So, you've decided that it is time to get new wheels for your skateboard and now you have to figure out what kind.
When shopping for skate wheels Australia wide you will notice that skate wheels can vary in colour, size, and durability. The type of wheel you choose can impact your ride in various ways, including the way you feel your board, your speed, and your ability to control your movements. Simply said wheel choice is a big factor in the resulting skate set-up, so use this guide to help you select the best wheels for you.
Skate Wheel Diameter
The wheel diameter is measured in millimeters (mm) and the lower the number, the smaller the wheel. According to skate wheels Australia experts, most wheels available on the market range from 50-75mm. Smaller wheels allow a slower ride while larger wheels allow a faster one. The diameter of the wheel can also affect how quickly you accelerate and how tightly you can turn.
For doing technical tricks on a shortboard, smaller wheels are the best choice. For longboards and cruisers, larger wheels will provide you the balance and speed you need.
50mm to 53mm
Small and slower wheels stable for trick riding and smaller riders skating skate parks, street, and bowls.
54mm to 59mm
Average wheel size recommended for beginners and bigger riders skating skate parks, street and vert ramps.
Made for speed and rougher surfaces these wheels are recommended for specialty riders skating old-school board, longboards, downhill and dirt boards.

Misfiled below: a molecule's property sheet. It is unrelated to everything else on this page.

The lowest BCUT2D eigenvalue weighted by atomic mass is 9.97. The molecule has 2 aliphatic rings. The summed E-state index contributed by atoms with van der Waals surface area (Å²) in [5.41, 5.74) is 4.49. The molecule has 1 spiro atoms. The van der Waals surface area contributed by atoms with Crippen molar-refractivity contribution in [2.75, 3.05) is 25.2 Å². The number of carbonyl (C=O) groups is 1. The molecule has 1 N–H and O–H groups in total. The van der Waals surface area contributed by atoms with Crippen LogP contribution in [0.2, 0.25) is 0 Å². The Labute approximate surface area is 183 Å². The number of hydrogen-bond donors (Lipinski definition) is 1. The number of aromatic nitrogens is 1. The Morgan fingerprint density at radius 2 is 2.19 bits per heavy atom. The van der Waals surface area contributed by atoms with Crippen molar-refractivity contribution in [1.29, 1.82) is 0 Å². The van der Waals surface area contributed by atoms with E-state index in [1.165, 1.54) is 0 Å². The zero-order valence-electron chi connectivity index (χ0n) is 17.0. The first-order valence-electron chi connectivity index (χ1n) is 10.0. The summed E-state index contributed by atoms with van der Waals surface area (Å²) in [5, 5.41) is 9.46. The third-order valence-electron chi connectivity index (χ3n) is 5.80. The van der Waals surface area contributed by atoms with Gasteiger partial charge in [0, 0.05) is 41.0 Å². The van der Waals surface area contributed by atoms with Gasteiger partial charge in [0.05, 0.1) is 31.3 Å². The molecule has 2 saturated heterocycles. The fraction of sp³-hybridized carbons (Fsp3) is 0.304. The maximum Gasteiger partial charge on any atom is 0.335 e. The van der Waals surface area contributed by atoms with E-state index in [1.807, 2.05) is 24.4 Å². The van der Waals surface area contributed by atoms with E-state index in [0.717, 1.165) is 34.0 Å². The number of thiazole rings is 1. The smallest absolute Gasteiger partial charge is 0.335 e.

Skate Wheel Durometer
Durometer is a scale that determines the wheel's hardness. The higher the number, the harder the wheel will be. Some manufacturers will use the Durometer A Scale which is a 100-point scale, while others may use the Durometer B Scale that allows an extra 20 points for harder wheels. So, if you see a wheel with an 80b durometer, it will be the same hardness as a 100a durometer. As a rule of thumb, harder wheels are faster, and softer wheels are slower but provide more grip. Harder wheels are better for smooth surfaces, such as skate parks and softer wheels are more suited to street skating.
This is an important feature of wheel performance and refers to the area of the wheel that contact with the pavement. Why is it important? When you have a large contact patch, your weight is distributed over a larger area, reducing the compression of the material in your wheels and decreasing rolling resistance, which can slow down your wheel. The wheel shape can also affect the size of your contact patch. Rounded wheels make less contact with the pavement while square wheels allow more contact with the pavement.